Pentecost in a Graveyard

Ezekiel 37:11-14; Acts 2:1-12 / May 24, 2015
Susan Boyer

As most of you know, I love Pentecost.  It is the Sunday when we can pull out the stops and sing Now Let the Fire of Heaven Come Down and Total Praise.  But that first Pentecost wasn’t just joy upon joy like we celebrate it here.  It wasn’t one mountaintop experience after another.   Jesus had ascended and the followers of Jesus were floundering.  They were trying to find their footing without Jesus’ presence.  What next?  What should they do?  They spent most of their time together indoors…hiding.  They were busying themselves with the work of an organization, like whom should they choose to fill Judas’ slot on the Stewardship and Finance Commission, but really they were afraid.  They were spending time together and they bolstering each other up because they didn’t really know what to do next.  It is easier to do the busy work of church than it is to be the church alive in the world.  That is when the Spirit blew in and pushed them outside and onto the streets where they had a message of hope and life to deliver.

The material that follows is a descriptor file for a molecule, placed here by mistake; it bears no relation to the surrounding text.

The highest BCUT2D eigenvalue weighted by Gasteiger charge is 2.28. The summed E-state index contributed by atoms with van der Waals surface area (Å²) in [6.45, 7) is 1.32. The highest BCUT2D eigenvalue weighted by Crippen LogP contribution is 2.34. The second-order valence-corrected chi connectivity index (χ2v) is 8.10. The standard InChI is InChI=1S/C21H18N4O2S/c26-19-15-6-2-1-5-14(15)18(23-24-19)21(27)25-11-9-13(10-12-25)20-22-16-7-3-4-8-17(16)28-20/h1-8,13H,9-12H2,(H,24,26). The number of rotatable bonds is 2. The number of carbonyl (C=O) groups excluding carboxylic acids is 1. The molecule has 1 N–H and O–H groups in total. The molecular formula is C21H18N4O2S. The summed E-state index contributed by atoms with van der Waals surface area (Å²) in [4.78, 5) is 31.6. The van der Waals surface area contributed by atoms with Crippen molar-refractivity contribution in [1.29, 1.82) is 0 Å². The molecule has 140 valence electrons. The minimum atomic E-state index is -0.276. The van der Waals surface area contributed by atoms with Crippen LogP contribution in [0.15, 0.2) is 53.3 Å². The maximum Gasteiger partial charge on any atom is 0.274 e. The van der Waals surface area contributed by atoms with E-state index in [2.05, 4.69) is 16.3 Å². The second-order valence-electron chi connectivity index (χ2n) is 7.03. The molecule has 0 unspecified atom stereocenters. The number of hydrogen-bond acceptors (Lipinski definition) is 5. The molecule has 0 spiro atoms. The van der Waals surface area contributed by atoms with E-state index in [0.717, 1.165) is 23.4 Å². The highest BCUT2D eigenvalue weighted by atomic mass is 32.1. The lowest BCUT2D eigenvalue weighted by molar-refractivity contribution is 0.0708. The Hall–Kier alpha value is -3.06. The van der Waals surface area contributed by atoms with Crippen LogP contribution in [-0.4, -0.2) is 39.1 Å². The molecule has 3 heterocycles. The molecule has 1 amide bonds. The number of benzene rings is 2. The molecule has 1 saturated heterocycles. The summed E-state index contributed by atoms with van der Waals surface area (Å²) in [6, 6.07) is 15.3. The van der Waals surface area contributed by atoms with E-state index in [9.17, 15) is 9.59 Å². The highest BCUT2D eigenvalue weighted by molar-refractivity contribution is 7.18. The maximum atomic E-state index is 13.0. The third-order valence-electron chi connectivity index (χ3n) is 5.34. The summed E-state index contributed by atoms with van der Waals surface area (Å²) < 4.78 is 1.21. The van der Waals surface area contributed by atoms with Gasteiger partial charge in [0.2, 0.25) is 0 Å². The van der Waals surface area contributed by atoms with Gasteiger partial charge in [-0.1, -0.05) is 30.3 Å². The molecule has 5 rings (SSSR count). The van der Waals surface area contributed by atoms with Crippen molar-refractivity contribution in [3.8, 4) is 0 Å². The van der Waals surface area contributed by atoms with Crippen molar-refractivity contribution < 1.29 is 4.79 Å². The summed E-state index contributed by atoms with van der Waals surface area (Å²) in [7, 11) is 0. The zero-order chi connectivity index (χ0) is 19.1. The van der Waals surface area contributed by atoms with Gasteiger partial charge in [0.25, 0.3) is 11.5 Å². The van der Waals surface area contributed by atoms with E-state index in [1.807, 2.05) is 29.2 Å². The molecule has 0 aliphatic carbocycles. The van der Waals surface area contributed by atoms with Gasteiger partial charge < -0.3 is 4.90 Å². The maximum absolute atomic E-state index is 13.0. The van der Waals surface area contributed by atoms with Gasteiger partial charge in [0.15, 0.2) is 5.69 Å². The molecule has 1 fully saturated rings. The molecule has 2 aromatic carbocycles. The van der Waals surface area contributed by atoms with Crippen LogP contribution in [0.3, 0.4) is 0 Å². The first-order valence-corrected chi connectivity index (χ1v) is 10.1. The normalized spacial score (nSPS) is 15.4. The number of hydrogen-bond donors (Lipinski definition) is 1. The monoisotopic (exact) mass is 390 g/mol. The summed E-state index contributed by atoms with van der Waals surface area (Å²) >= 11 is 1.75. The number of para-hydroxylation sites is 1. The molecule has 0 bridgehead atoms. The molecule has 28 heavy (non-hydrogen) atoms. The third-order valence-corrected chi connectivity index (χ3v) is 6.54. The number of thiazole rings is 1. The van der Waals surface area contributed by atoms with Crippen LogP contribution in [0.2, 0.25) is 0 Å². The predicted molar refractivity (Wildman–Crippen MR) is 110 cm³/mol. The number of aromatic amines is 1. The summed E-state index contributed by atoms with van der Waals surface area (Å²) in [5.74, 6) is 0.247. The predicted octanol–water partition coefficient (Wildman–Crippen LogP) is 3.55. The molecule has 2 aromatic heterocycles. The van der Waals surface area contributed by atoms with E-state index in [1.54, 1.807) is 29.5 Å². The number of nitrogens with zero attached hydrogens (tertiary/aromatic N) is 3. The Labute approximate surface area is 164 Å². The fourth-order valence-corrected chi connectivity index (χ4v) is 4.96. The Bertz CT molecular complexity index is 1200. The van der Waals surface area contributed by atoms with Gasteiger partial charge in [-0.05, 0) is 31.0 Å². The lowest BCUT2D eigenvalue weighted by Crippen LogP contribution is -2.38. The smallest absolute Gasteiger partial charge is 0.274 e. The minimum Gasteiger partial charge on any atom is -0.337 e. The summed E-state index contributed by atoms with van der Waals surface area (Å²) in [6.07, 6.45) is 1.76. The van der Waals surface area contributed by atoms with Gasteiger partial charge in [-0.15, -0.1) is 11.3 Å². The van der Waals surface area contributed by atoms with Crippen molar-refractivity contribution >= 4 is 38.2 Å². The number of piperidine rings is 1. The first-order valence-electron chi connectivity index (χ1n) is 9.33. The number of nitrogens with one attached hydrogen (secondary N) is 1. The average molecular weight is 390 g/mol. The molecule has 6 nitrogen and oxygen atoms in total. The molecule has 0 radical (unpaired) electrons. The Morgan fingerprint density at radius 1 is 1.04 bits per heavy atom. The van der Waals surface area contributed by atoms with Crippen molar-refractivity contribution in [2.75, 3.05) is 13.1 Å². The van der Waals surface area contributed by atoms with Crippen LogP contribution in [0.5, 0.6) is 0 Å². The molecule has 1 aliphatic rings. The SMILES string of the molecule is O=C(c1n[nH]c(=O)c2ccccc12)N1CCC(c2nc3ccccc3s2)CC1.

Every year on Pentecost we hear that scripture from Acts 2, so this year I add the scripture from Ezekiel.  In my mind it is another Pentecost story.  You know, that amazing scene where God takes Ezekiel and sets him down in a valley filled with dry bones and tells him that this is his new preaching appointment….this place of death…in this graveyard of bones so old and bleached you can almost taste the dust.

When I was a girl my father’s hobby was rocks.  He had a book on where to find certain rocks.  Many of the locations required long drives or long hikes down dusty trails.  We spent our vacations hunched over looking for precious stones among the pebbles.   When we went to Colorado we looked for Apache tears.  When we went through Utah we hunted topaz.  When we went to Michigan we spent our time searching for Lake Superior Agates and Petoskey stones.